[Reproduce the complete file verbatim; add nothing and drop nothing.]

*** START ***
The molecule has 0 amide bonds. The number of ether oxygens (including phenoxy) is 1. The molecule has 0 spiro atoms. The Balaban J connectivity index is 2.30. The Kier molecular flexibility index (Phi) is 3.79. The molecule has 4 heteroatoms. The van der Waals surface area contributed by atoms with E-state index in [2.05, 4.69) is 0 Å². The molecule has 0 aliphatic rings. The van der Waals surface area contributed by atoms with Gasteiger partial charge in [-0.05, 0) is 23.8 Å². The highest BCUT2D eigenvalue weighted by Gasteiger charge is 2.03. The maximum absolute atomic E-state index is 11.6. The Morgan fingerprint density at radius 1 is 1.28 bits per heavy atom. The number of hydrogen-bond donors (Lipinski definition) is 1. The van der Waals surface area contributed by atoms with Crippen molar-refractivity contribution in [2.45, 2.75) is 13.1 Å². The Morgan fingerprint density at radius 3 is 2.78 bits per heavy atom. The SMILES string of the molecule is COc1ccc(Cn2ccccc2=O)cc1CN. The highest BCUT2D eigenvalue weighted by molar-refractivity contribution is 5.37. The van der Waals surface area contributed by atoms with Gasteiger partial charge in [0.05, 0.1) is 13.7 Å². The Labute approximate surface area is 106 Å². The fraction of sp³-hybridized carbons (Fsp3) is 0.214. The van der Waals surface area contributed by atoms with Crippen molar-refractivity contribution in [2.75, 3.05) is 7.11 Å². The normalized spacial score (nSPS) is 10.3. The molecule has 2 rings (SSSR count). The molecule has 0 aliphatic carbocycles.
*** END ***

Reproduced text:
The molecule has 0 amide bonds. The number of ether oxygens (including phenoxy) is 1. The molecule has 0 spiro atoms. The Balaban J connectivity index is 2.30. The Kier molecular flexibility index (Phi) is 3.79. The molecule has 4 heteroatoms. The van der Waals surface area contributed by atoms with E-state index in [2.05, 4.69) is 0 Å². The molecule has 0 aliphatic rings. The van der Waals surface area contributed by atoms with Gasteiger partial charge in [-0.05, 0) is 23.8 Å². The highest BCUT2D eigenvalue weighted by Gasteiger charge is 2.03. The maximum absolute atomic E-state index is 11.6. The Morgan fingerprint density at radius 1 is 1.28 bits per heavy atom. The number of hydrogen-bond donors (Lipinski definition) is 1. The van der Waals surface area contributed by atoms with Crippen molar-refractivity contribution in [2.45, 2.75) is 13.1 Å². The Morgan fingerprint density at radius 3 is 2.78 bits per heavy atom. The SMILES string of the molecule is COc1ccc(Cn2ccccc2=O)cc1CN. The highest BCUT2D eigenvalue weighted by molar-refractivity contribution is 5.37. The van der Waals surface area contributed by atoms with Gasteiger partial charge in [0.05, 0.1) is 13.7 Å². The Labute approximate surface area is 106 Å². The fraction of sp³-hybridized carbons (Fsp3) is 0.214. The van der Waals surface area contributed by atoms with Crippen molar-refractivity contribution in [2.75, 3.05) is 7.11 Å². The normalized spacial score (nSPS) is 10.3. The molecule has 2 rings (SSSR count). The molecule has 0 aliphatic carbocycles.